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“Someone’s sitting in the shade today because someone planted a tree a long time ago.”

— Warren Buffett

The wisdom of Warren Buffett reflects a value-based philosophy about investing that says investors are buying shares in a business, and encourages strategic thinking about investment time horizon. Before placing a buy order for a stock, a great question we can ask is whether we would still be comfortable making the investment if we couldn’t sell it for many years?

A “buy-and-hold” approach may call for a time horizon that spans a long period of time — maybe even lasting for a twenty year holding period. Suppose such a “buy-and-hold” investor had looked into buying shares of TJX Companies (NYSE: TJX) back in 2001. Let’s take a look at how such an investment would have worked out for that buy-and-hold investor:

Start date: 04/27/2001


End date: 04/26/2021
Start price/share: $3.96
End price/share: $69.28
Starting shares: 2,525.25
Ending shares: 3,165.86
Dividends reinvested/share: $5.32
Total return: 2,093.31%
Average annual return: 16.69%
Starting investment: $10,000.00
Ending investment: $219,486.30

As shown above, the twenty year investment result worked out exceptionally well, with an annualized rate of return of 16.69%. This would have turned a $10K investment made 20 years ago into $219,486.30 today (as of 04/26/2021). On a total return basis, that’s a result of 2,093.31% (something to think about: how might TJX shares perform over the next 20 years?). [These numbers were computed with the Dividend Channel DRIP Returns Calculator.]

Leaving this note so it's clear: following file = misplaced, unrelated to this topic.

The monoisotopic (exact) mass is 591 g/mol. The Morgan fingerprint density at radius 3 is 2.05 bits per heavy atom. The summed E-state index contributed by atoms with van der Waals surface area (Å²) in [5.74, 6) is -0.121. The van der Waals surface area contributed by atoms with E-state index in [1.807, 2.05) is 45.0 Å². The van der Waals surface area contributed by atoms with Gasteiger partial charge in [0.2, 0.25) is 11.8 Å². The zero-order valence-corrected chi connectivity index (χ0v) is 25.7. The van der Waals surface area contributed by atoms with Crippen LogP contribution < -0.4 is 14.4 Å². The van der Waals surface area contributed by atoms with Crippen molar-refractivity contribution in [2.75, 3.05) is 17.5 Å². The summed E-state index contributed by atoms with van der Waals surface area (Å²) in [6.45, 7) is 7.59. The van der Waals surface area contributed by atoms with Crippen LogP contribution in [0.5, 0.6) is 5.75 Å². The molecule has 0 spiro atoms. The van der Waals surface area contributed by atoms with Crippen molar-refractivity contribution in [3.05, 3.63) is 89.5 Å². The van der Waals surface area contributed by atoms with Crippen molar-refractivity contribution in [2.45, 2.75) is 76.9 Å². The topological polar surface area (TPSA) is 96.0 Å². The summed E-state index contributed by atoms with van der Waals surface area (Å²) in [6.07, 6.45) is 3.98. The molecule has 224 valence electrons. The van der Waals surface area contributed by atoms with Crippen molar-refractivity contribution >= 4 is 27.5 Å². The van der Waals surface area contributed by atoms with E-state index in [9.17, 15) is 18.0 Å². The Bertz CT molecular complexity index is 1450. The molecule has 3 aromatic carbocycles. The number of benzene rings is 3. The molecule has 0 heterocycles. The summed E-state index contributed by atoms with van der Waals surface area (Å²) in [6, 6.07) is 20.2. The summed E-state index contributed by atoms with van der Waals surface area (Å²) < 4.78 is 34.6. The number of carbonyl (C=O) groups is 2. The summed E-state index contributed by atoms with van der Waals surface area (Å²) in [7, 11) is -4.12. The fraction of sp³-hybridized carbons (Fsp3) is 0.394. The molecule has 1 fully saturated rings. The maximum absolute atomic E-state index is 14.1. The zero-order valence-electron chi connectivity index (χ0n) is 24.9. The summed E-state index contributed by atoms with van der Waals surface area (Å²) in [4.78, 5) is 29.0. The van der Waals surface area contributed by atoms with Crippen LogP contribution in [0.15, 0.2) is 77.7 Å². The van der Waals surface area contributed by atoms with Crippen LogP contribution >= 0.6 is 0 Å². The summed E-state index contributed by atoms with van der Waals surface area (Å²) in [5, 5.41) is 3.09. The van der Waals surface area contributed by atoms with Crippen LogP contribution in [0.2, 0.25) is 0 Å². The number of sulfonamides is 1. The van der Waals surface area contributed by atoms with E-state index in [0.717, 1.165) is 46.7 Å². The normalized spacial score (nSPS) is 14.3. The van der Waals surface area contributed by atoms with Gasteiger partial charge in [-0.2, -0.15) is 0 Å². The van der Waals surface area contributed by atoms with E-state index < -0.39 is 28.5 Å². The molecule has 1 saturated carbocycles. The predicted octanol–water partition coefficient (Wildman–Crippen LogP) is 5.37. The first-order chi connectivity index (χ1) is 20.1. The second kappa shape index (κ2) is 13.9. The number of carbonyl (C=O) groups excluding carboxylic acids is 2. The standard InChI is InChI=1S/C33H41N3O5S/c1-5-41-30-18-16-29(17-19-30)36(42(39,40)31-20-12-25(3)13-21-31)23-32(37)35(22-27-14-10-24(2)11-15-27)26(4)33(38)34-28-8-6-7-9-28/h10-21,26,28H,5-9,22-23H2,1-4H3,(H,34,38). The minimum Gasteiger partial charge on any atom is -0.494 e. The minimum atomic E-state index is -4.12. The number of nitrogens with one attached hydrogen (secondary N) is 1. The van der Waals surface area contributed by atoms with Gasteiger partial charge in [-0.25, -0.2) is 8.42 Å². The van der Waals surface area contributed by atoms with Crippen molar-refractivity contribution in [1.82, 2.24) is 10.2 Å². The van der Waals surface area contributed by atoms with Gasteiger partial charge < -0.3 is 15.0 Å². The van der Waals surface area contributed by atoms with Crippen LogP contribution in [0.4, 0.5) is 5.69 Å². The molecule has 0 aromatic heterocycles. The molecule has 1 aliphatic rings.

Notice that TJX Companies paid investors a total of $5.32/share in dividends over the 20 holding period, marking a second component of the total return beyond share price change alone. Much like watering a tree, reinvesting dividends can help an investment to grow over time — for the above calculations we assume dividend reinvestment (and for this exercise the closing price on ex-date is used for the reinvestment of a given dividend).

Based upon the most recent annualized dividend rate of 1.04/share, we calculate that TJX has a current yield of approximately 1.50%. Another interesting datapoint we can examine is ‘yield on cost’ — in other words, we can express the current annualized dividend of 1.04 against the original $3.96/share purchase price. This works out to a yield on cost of 37.88%.

One more piece of investment wisdom to leave you with:
“In the long run, we are all dead.” — John Maynard Keynes